I don't believe the news. CBS is an example of the "news".I don't believe Bush. WMDs are an example of what he says.

How many people died for CBS's story?

ljb5
09-23-2004, 12:24 PM
Originally posted by km gresham:
I don't believe the news.How about the CIA?

Kev Smyth
09-23-2004, 12:24 PM
jlb5- take a deep breath and slow down. Try to focus on the little things that give you pleasure. :cool: Relax....... there ya go!

I sense it's going to be a tense next couple of weeks. I'd suggest contacting these folks for some Valium for now, and anti-depressants in mid November:

www.cheap-meds-online.com (http://www.cheap-meds-online.com) :D

[ 09-23-2004, 01:32 PM: Message edited by: Kev Smyth ]

JimD
09-23-2004, 12:27 PM
And history records how grateful were the people of Iran for having the Shaw Palavi returned to his rightful throne as well.

JimD
09-23-2004, 12:38 PM
Originally posted by Kev Smyth:
...The libs hate this. Despite the best efforts of the media, good news and gratitude are coming out of Iraq!... (edited by JimD)Kev, the hand picked guy gets an all expenses paid trip to America to say thanks to the guys who picked him. This is what passes for good news? Somebody write me a check for a few billion and I promise to spread the good news.

Kev Smyth
09-23-2004, 12:56 PM
Well, lets look at some facts then- although they won't diminish your hate for our president or this action. Twelve of the fifteen provinces in Iraq are stable enough to have elections now. The other three are coming along, and elections will be held early next year. They may not be perfect, but they will be a great start! :cool:

How many years has it taken South Africa to get some semblance of stability and democracy going? Was it worth the turmoil that accompanied initial efforts?

Your negativity and defeatism close your eyes to the possibility of ever seeing any good. :rolleyes: :(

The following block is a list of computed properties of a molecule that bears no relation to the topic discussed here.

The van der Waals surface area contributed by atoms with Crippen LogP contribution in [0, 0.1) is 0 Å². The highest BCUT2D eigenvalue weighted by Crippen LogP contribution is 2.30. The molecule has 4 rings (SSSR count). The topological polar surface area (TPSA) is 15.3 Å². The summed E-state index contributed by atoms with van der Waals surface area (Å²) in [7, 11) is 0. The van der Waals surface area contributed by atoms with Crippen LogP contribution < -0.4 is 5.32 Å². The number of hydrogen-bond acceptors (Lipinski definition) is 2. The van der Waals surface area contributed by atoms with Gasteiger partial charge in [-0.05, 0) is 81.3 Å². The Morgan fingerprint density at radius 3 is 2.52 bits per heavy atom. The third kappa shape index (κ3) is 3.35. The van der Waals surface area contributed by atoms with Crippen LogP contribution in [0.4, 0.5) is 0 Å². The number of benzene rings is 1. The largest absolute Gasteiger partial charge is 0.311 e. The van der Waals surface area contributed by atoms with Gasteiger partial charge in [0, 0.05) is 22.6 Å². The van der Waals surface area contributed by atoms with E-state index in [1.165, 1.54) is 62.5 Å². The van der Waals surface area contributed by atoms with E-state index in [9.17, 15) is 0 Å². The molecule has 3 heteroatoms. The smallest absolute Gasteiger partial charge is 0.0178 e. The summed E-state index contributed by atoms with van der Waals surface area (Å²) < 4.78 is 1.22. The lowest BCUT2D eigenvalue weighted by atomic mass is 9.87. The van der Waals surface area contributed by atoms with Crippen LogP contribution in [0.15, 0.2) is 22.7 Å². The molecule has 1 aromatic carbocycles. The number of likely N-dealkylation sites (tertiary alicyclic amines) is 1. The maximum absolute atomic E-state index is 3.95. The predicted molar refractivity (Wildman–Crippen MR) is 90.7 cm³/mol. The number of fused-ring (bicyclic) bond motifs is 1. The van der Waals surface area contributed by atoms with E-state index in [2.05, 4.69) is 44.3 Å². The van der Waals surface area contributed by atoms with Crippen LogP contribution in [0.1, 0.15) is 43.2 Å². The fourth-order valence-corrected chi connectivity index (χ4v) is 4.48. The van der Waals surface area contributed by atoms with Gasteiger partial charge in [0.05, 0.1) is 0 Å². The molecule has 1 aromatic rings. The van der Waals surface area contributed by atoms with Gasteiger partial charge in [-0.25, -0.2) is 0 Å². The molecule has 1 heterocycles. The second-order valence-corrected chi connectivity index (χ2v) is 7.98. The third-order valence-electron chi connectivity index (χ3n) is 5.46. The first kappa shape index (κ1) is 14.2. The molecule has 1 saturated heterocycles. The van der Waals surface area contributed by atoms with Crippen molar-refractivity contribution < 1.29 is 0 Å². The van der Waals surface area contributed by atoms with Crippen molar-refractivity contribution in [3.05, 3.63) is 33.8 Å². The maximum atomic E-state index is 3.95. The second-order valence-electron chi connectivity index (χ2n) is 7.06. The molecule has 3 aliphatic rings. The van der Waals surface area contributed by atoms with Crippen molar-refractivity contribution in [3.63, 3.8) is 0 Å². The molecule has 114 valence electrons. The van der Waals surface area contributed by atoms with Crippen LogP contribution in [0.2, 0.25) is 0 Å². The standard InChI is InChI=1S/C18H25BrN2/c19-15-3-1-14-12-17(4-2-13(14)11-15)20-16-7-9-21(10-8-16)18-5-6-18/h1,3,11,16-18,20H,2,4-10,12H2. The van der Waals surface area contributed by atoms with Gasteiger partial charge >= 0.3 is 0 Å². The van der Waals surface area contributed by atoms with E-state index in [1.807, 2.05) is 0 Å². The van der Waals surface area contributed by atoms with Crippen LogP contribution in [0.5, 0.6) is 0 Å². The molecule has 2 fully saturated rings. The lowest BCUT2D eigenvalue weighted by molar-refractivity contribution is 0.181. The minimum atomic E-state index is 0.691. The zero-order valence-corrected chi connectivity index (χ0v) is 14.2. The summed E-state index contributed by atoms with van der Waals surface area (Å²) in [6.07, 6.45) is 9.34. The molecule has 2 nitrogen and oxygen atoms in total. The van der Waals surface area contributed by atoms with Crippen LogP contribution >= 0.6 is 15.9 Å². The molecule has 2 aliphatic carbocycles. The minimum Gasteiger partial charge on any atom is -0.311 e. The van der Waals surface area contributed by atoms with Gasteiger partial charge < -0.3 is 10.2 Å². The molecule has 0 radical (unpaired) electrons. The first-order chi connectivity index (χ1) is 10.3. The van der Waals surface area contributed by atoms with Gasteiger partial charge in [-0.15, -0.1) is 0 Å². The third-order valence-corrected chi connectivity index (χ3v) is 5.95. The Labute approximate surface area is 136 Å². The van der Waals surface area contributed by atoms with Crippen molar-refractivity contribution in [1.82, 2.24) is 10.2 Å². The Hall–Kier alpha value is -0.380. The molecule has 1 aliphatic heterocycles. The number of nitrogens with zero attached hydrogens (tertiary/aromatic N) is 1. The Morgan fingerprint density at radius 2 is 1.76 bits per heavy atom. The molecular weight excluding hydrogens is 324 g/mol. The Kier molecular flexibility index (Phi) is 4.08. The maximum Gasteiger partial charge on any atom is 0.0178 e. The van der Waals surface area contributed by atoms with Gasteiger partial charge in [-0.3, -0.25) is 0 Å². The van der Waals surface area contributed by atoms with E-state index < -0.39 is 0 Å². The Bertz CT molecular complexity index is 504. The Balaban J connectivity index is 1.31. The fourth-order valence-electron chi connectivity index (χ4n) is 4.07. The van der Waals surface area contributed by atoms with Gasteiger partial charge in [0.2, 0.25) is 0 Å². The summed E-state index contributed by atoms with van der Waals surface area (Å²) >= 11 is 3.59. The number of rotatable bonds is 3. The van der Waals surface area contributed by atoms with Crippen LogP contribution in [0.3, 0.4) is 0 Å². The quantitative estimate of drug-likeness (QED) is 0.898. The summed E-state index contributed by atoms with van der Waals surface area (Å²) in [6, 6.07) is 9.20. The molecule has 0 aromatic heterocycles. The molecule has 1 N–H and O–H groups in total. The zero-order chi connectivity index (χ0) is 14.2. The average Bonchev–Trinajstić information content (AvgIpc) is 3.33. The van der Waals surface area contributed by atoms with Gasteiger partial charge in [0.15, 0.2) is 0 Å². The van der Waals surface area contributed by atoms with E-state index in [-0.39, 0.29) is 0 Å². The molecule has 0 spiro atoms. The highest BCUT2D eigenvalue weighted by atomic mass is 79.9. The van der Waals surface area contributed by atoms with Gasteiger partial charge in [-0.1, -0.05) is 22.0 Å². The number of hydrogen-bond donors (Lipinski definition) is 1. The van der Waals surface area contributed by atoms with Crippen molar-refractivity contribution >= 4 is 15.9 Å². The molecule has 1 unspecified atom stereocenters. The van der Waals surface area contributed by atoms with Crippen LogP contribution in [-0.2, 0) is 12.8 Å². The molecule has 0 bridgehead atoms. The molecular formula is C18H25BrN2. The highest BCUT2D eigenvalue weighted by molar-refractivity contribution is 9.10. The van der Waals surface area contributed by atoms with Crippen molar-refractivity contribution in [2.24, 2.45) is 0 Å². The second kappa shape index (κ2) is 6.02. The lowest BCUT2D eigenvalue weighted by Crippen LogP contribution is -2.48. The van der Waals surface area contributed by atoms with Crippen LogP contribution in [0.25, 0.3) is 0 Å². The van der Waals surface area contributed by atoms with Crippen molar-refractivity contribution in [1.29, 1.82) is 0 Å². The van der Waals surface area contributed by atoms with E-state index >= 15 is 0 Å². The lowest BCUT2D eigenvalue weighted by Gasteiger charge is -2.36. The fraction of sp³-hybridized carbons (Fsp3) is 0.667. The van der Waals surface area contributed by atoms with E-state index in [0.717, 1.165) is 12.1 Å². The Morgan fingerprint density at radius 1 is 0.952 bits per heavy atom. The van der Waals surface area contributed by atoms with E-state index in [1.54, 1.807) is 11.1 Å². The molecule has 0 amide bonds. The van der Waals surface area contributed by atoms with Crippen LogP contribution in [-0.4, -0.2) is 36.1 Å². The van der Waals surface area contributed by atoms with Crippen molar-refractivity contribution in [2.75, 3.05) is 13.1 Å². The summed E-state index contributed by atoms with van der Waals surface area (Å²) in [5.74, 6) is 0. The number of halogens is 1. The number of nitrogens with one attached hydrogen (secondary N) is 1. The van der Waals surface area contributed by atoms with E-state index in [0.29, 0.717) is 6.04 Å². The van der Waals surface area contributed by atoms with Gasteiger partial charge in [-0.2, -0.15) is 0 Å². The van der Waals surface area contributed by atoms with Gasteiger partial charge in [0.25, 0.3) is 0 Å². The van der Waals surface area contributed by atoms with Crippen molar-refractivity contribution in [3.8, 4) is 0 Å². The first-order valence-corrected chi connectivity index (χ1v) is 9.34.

[ 09-23-2004, 02:03 PM: Message edited by: Kev Smyth ]

km gresham
09-23-2004, 12:58 PM
TWO DISASTEROUS MOVES BY KERRY [09/23 01:06 PM]

Kerry just made two moves that I think are tremendously boneheaded mistakes. The left and the right agree that Iraq is Issue One, that you cannot be elected president unless the American people think you handle this difficult and important mission over there. Kerry came out as the anti-war candidate this week, and I thought that was a much stronger position than his "well, I support the troops, but not the mission, sort of, but, you see, this, but that", etc.

But if you want to be the next president, and the Prime Minister of Iraq comes to Washington to address a joint session of Congress, where should you be?

In the U.S. Capitol chamber!

Not in a Columbus, Ohio firehouse!

Senator, if you win, you're going to have to work with this guy - or his successor. Kerry should have tried to get a meeting with Allawi himself, to try to make the challenger look like Bush's equal (when foreign leaders come to the U.S., they often meet with leaders of both parties on Capitol Hill. It's just common courtesy and protocol).

Major mistake number two: Even if you can't be there, you don't take a jab at Allawi.